It's all fun and games...

...until you rear-end an imbecile who slammed on their brakes WITHOUT brake lights, end up sprawled all over the road, discover that your scooter has died and, to top it all off, tear ligaments in your foot. THAT is definitely one way to start a Thursday and guess what? It's how I started mine. Now I'm home, with an air cast and a freakin' cane, and I'm hobbling around that way for the next two weeks.

I know the rear-ending thing is on me, though the guy riding next to me also hit her because she stopped so quickly and neither of us were expecting it because there was NOTHING in front of her. No car, no person, no chicken...nothing. She just stopped, in the middle of rush hour, allowed two people to slam into her, and then drove off. It was like bang...bang...bye bye. What? The other guy was OK and helped me up off the road and helped me to get my bike back into an upright position, but I knew something was very wrong with my foot. I managed to get my bike further up the street by a block or so before it died, and then I called my knight in shining helmet (Kurt) to come and help me out.

The end of the story is that I'm home on the couch after 3 hours at the hospital and the very good news is that nothing is broken. The bad news is a) the 2 weeks of air cast, b) taking the air cast to Cayman, and c) my poor little bike, parked downtown, dead as a doornail.

I'm a careful driver, and I was paying full attention to what was going on...I didn't even hit the car very hard, because I had reacted quickly enough to hit my brakes too (and could not conceivably have been going more than 10 km/hr anyways...I just could not have anticipated her stopping like that.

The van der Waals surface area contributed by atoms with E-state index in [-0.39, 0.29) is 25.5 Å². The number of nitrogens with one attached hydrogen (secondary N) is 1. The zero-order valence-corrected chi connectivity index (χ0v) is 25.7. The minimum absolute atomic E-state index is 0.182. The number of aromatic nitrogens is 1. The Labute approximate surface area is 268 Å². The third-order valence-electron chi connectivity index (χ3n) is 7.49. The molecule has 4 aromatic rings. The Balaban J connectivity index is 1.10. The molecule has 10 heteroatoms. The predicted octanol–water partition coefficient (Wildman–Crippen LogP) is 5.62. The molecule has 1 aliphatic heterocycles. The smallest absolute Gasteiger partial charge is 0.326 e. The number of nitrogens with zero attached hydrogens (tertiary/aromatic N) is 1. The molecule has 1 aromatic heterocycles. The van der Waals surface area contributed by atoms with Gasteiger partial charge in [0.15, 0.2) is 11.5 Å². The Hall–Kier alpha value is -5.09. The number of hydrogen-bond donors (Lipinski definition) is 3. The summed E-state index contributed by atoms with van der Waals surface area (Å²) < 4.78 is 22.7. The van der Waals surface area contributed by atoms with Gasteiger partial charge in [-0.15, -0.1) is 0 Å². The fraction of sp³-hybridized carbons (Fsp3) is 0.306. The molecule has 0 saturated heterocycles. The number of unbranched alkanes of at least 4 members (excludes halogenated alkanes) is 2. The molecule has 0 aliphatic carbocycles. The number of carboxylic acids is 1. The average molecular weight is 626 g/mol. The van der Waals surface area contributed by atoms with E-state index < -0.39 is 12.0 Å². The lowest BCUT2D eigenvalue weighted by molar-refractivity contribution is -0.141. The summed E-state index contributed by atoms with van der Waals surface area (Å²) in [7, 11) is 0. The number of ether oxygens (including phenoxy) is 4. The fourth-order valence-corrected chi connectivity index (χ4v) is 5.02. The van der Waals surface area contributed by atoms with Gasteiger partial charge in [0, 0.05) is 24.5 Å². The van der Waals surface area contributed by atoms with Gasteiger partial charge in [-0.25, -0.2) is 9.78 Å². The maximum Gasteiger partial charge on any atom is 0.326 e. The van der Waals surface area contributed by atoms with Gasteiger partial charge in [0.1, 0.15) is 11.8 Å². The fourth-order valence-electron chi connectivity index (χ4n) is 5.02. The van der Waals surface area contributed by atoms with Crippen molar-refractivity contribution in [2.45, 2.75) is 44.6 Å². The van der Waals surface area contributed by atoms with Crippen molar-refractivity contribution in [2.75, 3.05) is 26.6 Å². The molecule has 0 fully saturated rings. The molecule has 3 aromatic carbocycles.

Cheering from Afar.

I have no problem admitting that I don't fully understand the full rule book of hockey and can likely count on one hand the number of hockey games I have watched live, in their entirety. I am also fine with admitting that until approximately a week ago, I didn't know (or care, really) who Sidney Crosby is. And while I had high hopes that Canada would win the gold on our own turf, I was skeptical after the ass-kicking we endured last week.


Wasn't that just the best game ever?

We took our red mitts over to a friends house and enjoyed the game with 3 fellow Canadians, 4 Americans and a British friend who proclaimed herself the Switzerland of the occasion, for obvious reasons. We drank Portugese beer, ate hummus and listened to the wind rushing through the palms outside as we watched the NBC broadcast (our only option) of the game. We figured out fairly quickly that there is a 5 minute delay on the NBC broadcast, because the pub up the street with satellite TV would suddenly go crazy with cheering so loud that we could hear it inside the house, and then we'd be in agony until our broadcast caught up and we could figure out who scored.

It was a tense situation with our crowd being split down the middle and the game being...well, intense. I felt like I was going to vomit through most of it. Sometimes I covered my eyes because I couldn't watch. It was just SO EXCITING. Every minute. And especially those overtime minutes.

Watching our flag raised and hearing our anthem sung by the crowd made me tear up, just a bit. I'm sure I wasn't the only one. Actually, I looked around the room and realized that I wasn't. I can't even imagine what it would have been like to have been there.

To my home and native land, yesterday left me with a glowing heart, for sure.